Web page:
Hand family lost daughter in Bonfire collapse, finds comfort in fellow Aggies

Editor’s Note

This story is part of a series remembering those affected by the Bonfire collapse on the Texas A&M campus on Nov. 18, 1999. Twelve Aggies were killed and 27 were injured.

Jamie Lynn Hand’s clothes, photos and artwork remain in the Henderson home of Larry and Neva Hand, each item too precious and full of memories to part with.

It’s been two decades since the 19-year-old environmental design freshman, who aspired to study graphic design, died in the Aggie Bonfire collapse.

For Neva, even the happiest family occasions continue to be affected by Jamie’s absence. Not long after Jamie died, her youngest sister graduated from high school and her oldest sister had her second child. Neva said it hurts to see Jamie missing from photos of such important occasions.

“If you’ve never lost a child, there is no way you can understand what grief is like,” Neva said.

It was the biggest challenge the family has faced, but Larry said moving forward was critical. Their youngest daughter, Kristen Smith, was still in high school. Their oldest, Shelley Mraz, and second-oldest, Melissa Hand, still needed them, too.

The family’s Christian faith continues to play a major role in coping with Jamie’s passing, Larry said. Connecting with other people in the same situation has also been helpful. Kenny and Carolyn Adams know their struggles. Their daughter, Miranda Denise Adams, was the other female student to die in the Bonfire collapse.

For many years after the tragedy, the two couples went to Aggie football games together. Neva said part of the motivation was to have an excuse to be in College Station to check on Smith, who was attending Texas A&M, but it was also comforting to be around parents who understood their pain.

“It was therapy,” Neva said. “Sitting next to them during the games, knowing that you’ve got someone sitting right next to you who understands completely how you feel about everything.”

The Hands also found comfort in the friendship they found in Jerry and Bulinda Ebanks, who lost their son Michael Stephen Ebanks in the collapse.

The annual Bonfire Remembrance ceremony on Nov. 18 has been an additional way to cope. They are able to see students — many of whom weren’t born before the tragedy — who want to remember their daughter and the others who died. Larry and Neva said it is a touching experience that they have witnessed every year except for one since the Bonfire Memorial opened in 2004.

“One of the things we heard most often after the stack fell is, ‘We will never forget,’” Neva said. “It means a great deal to us that [the ceremony] happens every year, and sure enough, people don’t forget.”

Smith said she has been to several of the ceremonies, and that she appreciates the annual tribute.  00:14 / 00:14TOP ARTICLES4/5READ MOREMilitary funeral service for WWIIveteran at Aggie Field of Honor today

“I always like to see the people who go out to honor the 12 fallen and see the community and camaraderie between everybody,” Smith said. “They take it seriously and are very respectful. It just warms my heart that all these Aggies are still coming out to show their support and respect to those who fell on Bonfire.”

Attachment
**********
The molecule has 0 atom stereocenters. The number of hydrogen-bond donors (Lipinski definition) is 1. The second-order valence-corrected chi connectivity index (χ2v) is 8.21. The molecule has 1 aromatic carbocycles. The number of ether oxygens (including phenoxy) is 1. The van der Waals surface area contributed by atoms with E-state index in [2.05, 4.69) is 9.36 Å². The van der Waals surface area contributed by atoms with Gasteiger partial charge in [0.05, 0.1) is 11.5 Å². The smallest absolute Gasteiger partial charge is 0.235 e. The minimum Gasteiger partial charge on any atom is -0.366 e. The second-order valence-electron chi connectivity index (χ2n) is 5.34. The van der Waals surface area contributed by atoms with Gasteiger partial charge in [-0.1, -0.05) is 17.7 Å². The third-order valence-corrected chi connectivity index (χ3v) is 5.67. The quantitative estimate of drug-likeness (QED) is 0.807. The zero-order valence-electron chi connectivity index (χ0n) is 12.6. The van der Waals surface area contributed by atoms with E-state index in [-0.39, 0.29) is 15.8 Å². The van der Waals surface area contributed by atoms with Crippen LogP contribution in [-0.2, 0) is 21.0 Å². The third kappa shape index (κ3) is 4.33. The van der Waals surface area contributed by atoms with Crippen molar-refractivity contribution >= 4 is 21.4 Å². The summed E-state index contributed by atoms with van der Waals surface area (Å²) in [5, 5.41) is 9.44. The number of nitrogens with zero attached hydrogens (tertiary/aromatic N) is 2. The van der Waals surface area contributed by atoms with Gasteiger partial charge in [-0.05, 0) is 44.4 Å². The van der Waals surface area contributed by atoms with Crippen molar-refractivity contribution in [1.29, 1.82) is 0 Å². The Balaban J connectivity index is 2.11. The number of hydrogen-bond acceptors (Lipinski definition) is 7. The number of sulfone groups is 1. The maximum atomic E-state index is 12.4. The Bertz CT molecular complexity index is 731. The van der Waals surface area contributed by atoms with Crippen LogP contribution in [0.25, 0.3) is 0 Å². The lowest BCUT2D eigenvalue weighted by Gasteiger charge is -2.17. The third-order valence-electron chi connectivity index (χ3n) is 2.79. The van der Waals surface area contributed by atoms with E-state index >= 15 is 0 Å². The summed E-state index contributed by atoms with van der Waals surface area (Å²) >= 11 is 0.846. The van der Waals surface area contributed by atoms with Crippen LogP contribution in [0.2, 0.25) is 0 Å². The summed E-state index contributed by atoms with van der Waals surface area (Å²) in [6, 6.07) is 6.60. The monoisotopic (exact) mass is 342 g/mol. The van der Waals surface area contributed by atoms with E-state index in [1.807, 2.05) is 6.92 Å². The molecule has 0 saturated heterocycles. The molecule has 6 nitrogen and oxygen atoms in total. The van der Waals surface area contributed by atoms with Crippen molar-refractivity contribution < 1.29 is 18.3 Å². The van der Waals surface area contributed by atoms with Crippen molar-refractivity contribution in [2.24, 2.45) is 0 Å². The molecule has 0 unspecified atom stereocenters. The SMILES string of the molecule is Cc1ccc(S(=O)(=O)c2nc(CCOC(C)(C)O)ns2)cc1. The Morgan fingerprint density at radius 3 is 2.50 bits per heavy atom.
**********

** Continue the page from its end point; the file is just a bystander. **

The Hand family members have honored Jamie in their own ways. Most of her belongings remain in Larry and Neva’s home in Henderson, but the other three daughters have meaningful items as well.

Smith named her first daughter after Jamie. She said she is grateful to Jamie’s friends, who immediately embraced her as part of their group when she started attending A&M and became her support system away from home.

Jamie was outgoing, friendly and a perfectionist, Smith said. Some of Jamie’s art hangs in her house as a reminder of their relationship and the adventures they shared.

Some of those adventures are even carved into Jamie’s portal at the Bonfire Memorial, from rollerblading with no brakes to swimming in ponds late at night by the headlights of a truck.

Jamie’s oldest sister, Mraz, said her personality was unforgettable.

“She had a laugh that was contagious,” Mraz said. “It was just a little giggle and a rumbling, and it made everyone want to smile and laugh with her.”

Mraz lives in Tyler, and said the last time she saw Jamie was when they were both in College Station for a football game. They had dinner together, and Mraz remembers their hug goodbye.

Jamie’s birthday is a particularly difficult time, Larry and Neva said. Every year, Neva wears a necklace with Jamie’s name on it — a gift from Carolyn Adams — and they take flowers to Jamie’s gravesite in Henderson.

The Hands said they want to see Jamie’s personality traits of friendliness, commitment and an outgoing spirit present in future A&M students. To ensure this, the couple started a scholarship in Jamie’s name. Each year, it is awarded to one high school student from Henderson.

“We’re in on selecting the recipient, and we try to make it someone who is much like Jamie,” Neva said. “Someone involved. Someone who wants to serve.”

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